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Higgs or Einstein: who describes mass/inertia comprehensively?

  1. Feb 17, 2013 #1
    A major part of the takeaway buzz in the popular press—and by a lot of authorities quoted it seemed—was that the Higgs boson/mechanism explained mass (and inertia). I was quite impressed by this fundamental mystery being solved and mentioned it to a prof and he said did not: mass and inertia were completed explained long ago on relativistic grounds, and suggested a lot of hoopla was been made up by CERN for the publicity's sake.

    Now it seems to me as I searched this site that the Higgs mechanism explains this mass, that mass, not the other mass, and also not really x,y, z mass, that there might be other Higgs fields, etc.

    Is it fair to say that no ensemble of all known and conjectured and unknown Higgs mechanisms taken as contributing to the mass of protons, leptons, tossed baseballs, and rocket sleds, in fact, explain mass and inertia in any complete macroscopic sense? And there is no unifying theory, at least tentative and speculative, that would unify Higgs and relativistic mass?
  2. jcsd
  3. Feb 17, 2013 #2


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    You are to some extent mixing up two issues. The rest mass of particles and the effects of relativity.

    Higgs field gives an explanation for the rest mass of some particles, but it is not the whole story. For example, Higgs accounts for only a small part of the mass of a proton, the rest is due to internal energy from gluons and virtual quarks.

    Relativity is concerned with the effects of motion etc. on mass, such as what happens to protons in the LHC.
  4. Feb 17, 2013 #3
    This is a pretty good explaination of what the Higgs is/isn't.
    Last edited by a moderator: Sep 25, 2014
  5. Feb 17, 2013 #4
    For example, I just now found the highly respectable BBC at the top of my Google: higgs boson mass search, wherein is the following explanation:

    "Mass is, quite simply, a measure of how much stuff an object - a particle, a molecule, or a Yorkshire terrier - contains. If not for mass, all of the fundamental particles that make up atoms and terriers would whiz around at light speed, and the Universe as we know it could not have clumped up into matter. The Higgs mechanism proposes that there is a field permeating the Universe - the Higgs field - that allows particles to obtain their mass. Interactions with the field - with the Higgs bosons that come from it - are purported to give particles mass. This is not unlike a field of snow, in which trudging through impedes progress; your shoes interacting with snow particles slows you down."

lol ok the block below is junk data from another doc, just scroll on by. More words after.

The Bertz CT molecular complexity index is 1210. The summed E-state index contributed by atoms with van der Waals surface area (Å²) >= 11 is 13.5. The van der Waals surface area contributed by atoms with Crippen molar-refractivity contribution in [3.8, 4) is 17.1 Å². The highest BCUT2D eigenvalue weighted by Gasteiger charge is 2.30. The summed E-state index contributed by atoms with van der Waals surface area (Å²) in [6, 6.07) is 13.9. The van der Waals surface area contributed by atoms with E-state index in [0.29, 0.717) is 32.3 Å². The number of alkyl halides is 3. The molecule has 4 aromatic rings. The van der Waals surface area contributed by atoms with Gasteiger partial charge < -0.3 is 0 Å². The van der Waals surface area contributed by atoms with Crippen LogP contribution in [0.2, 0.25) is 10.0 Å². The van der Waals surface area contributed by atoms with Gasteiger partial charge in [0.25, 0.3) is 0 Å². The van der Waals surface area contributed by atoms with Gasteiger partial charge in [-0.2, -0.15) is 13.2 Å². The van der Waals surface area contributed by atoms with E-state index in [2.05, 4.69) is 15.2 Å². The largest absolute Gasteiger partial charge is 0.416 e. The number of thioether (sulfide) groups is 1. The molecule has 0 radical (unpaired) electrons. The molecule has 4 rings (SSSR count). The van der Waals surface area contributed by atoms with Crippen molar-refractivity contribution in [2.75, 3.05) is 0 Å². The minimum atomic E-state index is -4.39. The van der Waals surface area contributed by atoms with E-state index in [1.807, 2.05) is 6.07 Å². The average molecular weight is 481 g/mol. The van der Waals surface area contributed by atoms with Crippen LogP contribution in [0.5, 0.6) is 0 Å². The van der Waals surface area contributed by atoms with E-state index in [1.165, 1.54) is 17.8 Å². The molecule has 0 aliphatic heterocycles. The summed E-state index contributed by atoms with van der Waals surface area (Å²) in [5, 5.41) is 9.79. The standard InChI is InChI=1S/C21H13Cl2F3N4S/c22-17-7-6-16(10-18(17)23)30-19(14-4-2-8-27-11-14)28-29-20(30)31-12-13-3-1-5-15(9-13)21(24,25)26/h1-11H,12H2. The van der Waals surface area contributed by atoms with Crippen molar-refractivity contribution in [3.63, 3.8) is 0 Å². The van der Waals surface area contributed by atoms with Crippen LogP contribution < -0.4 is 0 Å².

" The Higgs boson came about because although the Standard Model holds together neatly, nothing requires the particles to have mass; for a fuller theory, the Higgs - or something else - must fill in that gap" (emph. added)


    It sounds like you're saying "yes, the Higgs boson has little to do with why things are massive in a macroscopic everyday sense". But they are talking both of particles and terriers—ensembles of particles, and moreover they introduce motion into the question quite clearly as though there were more involved than simply rest mass. Allowing that they are talking loosely about the contribution of the Higgs mechanism to the totality of rest mass of particles, and supposing we fortify the Higgs mechanism with other like mechanisms, and mechanisms of internal kinetic energy of gluons and quarks, could we say that would explain all the mass of all particles individually, and collectively in large objects?

    My 'relativistic' and 'relativistic mass' were poorly chosen. What I meant was mass pertaining to Einstein's relativity in which space, time, mass, energy, and...inertia are bound together in a unified whole. There must be a reason why, when our car battery is dead we have push it hard to get it rolling at a reasonable speed, but once it gets going we can ease off a bit.

    This inertia is somehow explained by the distortion (with respect to observers in differing reference-frames, not absolutely) of the 4-space field that doesn't care to be distorted ('...tends to stay at rest', but doesn't appreciate being undistorted ('...tends to stay in motion'). I'm putting it in the crudest layperson's terms, but I think someone in the spirit of Feynmann can repair it.

    In sum, it sounds to me like a fully amplified microscopic description of mass is in competition with the mass fully explained by Einstein, and there has to be some kind of unification that couples both, to explain the rest mass of a proton over that of a muon in terms of the energy needed to accelerate each to the same speed.
  6. Feb 18, 2013 #5


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